Western states are growing increasingly reliant on private military and security companies. Fully understanding the privatization of security and its effects on sustainable security requires the inclusion of a critical gender lens. Introduction In […]
This article is part of the Remote Control Warfare series, a collaboration with Remote Control, a project of the Network for Social Change hosted by Oxford Research Group. Islamic State (IS) […]
Ever advancing remote warfare technology is being increasingly used by law enforcement agencies to counter drug trafficking. In response, drug cartels are also adopting new technology to smuggle and distribute drugs. However, the technological superiority of law enforcement-military actors is also causing criminal and militant groups to adapt by employing the very opposite tactic, by resorting to highly primitive technology and methods. In turn, society is doing the same thing, adopting its own back-to-the-past response to drug trafficking and crime.
In Latin America drones are being used as part of the War on Drugs as both regional governments and the US are using surveillance drones to monitor drug trafficking and find smuggling routes.. However, as drones are increasingly being used by drug cartels themselves to transport drugs between countries, could Latin America find itself at the forefront of emerging drone countermeasures?
US drug policy has become increasingly privatised in recent years as the US government contracts private military and security companies (PMSCs) to provide intelligence, logistical support and training to state security forces in drug-producing and –transit states. As the cases of Colombia and Mexico illustrate, this privatisation strategy is having a damaging impact on these already fragile environments.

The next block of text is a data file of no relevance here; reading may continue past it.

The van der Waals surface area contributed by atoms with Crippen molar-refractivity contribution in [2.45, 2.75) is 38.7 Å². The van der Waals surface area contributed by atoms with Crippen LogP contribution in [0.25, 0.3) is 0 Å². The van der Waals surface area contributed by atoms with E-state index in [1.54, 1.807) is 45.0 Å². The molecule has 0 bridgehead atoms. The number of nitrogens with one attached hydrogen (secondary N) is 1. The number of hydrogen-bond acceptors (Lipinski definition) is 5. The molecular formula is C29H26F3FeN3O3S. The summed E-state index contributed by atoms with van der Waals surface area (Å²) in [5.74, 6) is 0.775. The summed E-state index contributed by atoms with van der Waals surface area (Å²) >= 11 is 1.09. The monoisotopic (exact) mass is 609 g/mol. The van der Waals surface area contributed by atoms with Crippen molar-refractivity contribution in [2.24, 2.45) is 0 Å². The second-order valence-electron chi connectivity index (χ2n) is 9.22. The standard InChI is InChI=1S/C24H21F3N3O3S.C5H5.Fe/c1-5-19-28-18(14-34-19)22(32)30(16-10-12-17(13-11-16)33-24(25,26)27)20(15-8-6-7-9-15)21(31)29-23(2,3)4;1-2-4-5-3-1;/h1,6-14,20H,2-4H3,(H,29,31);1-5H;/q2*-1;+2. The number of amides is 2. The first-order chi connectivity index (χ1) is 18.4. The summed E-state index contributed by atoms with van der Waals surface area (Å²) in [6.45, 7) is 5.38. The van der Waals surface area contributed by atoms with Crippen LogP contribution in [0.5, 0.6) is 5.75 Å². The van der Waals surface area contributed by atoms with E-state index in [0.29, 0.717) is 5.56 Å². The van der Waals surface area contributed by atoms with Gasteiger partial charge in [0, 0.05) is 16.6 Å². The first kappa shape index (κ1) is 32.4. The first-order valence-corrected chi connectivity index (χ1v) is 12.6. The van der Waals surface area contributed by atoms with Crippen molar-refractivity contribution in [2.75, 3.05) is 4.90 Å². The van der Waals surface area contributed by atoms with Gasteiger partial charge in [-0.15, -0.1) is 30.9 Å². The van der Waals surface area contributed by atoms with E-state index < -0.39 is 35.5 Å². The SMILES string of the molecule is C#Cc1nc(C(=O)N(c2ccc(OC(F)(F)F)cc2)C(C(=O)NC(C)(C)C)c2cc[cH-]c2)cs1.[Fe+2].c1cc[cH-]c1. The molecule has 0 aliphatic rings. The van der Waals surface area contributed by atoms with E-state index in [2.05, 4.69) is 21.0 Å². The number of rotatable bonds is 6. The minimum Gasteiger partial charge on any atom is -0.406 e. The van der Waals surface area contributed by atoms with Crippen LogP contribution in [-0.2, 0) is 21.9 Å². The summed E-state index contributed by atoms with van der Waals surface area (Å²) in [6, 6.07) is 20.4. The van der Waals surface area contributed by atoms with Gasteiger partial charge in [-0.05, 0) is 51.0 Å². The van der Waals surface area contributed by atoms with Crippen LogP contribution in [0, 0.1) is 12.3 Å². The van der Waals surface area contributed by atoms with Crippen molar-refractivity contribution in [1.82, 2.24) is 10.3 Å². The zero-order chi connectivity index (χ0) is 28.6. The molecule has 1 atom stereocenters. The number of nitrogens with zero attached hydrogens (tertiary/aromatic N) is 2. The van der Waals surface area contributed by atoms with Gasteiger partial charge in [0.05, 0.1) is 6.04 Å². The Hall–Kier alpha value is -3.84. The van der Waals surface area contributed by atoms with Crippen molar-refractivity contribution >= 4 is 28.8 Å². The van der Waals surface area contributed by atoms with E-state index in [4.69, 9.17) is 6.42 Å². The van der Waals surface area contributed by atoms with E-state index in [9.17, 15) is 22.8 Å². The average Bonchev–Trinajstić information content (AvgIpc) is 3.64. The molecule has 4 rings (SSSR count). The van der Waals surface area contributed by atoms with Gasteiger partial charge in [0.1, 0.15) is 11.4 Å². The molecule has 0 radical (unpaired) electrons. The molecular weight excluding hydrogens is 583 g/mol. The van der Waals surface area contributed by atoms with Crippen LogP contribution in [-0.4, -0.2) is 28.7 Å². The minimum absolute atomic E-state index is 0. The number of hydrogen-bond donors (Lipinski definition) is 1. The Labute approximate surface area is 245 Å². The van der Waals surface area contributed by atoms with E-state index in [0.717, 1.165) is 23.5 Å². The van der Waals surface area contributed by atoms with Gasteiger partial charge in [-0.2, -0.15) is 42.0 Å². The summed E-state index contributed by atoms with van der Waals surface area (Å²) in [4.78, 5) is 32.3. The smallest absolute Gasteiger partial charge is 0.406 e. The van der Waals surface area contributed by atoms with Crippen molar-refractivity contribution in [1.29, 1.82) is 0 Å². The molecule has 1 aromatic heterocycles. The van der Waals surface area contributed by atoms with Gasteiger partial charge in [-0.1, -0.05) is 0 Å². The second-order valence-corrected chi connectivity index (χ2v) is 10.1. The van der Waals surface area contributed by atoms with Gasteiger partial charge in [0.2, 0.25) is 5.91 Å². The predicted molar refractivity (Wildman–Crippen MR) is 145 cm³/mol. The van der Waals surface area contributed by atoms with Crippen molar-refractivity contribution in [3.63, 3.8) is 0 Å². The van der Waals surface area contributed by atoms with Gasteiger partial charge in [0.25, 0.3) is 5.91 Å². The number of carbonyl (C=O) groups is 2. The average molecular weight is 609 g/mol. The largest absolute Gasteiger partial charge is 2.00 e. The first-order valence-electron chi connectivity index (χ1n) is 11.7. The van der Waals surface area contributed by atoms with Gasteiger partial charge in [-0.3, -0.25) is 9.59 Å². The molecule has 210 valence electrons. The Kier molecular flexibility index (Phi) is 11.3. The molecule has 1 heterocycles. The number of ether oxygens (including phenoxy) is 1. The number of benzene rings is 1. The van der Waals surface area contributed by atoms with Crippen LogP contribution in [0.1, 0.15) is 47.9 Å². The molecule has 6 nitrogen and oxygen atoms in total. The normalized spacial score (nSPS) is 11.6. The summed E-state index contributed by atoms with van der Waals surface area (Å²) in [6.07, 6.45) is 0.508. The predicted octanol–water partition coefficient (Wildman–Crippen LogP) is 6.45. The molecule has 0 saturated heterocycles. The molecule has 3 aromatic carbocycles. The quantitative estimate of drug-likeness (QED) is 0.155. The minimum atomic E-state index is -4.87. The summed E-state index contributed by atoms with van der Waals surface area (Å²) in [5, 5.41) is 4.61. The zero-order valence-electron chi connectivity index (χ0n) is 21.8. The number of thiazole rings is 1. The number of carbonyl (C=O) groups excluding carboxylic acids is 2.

Over-burdened in its requests for continuous surveillance of an expanding battlefield, the US military is increasingly turning to private contractors to fill key roles in its operation of armed drones.
Last week the new UN privacy chief said UK surveillance was “worse than [George Orwell’s novel] 1984”. In the two years since the Snowden leaks revealed the existence of bulk internet and phone surveillance by US intelligence services and their partners, including the UK, the British government continues to engage in the mass collection of citizens’ communications data.
Whilst much debate has focused on the ethics, legality and civilian costs of drone technology, little attention has been given to the broader repercussions US drone strikes have had on Pakistan as a whole in the last 11 years.
States’ ability to move forward on the issue of lethal autonomous weapons will depend on not only finding consensus on key concepts but also having the will to find concrete outcomes.
Later this month, governments will meet in Geneva to discuss lethal autonomous weapons systems. Previous talks – and growing pressure from civil society – have not yet galvanised governments into action. Meanwhile the development of these so-called “killer robots” is already being considered in military roadmaps. Their prohibition is therefore an increasingly urgent task.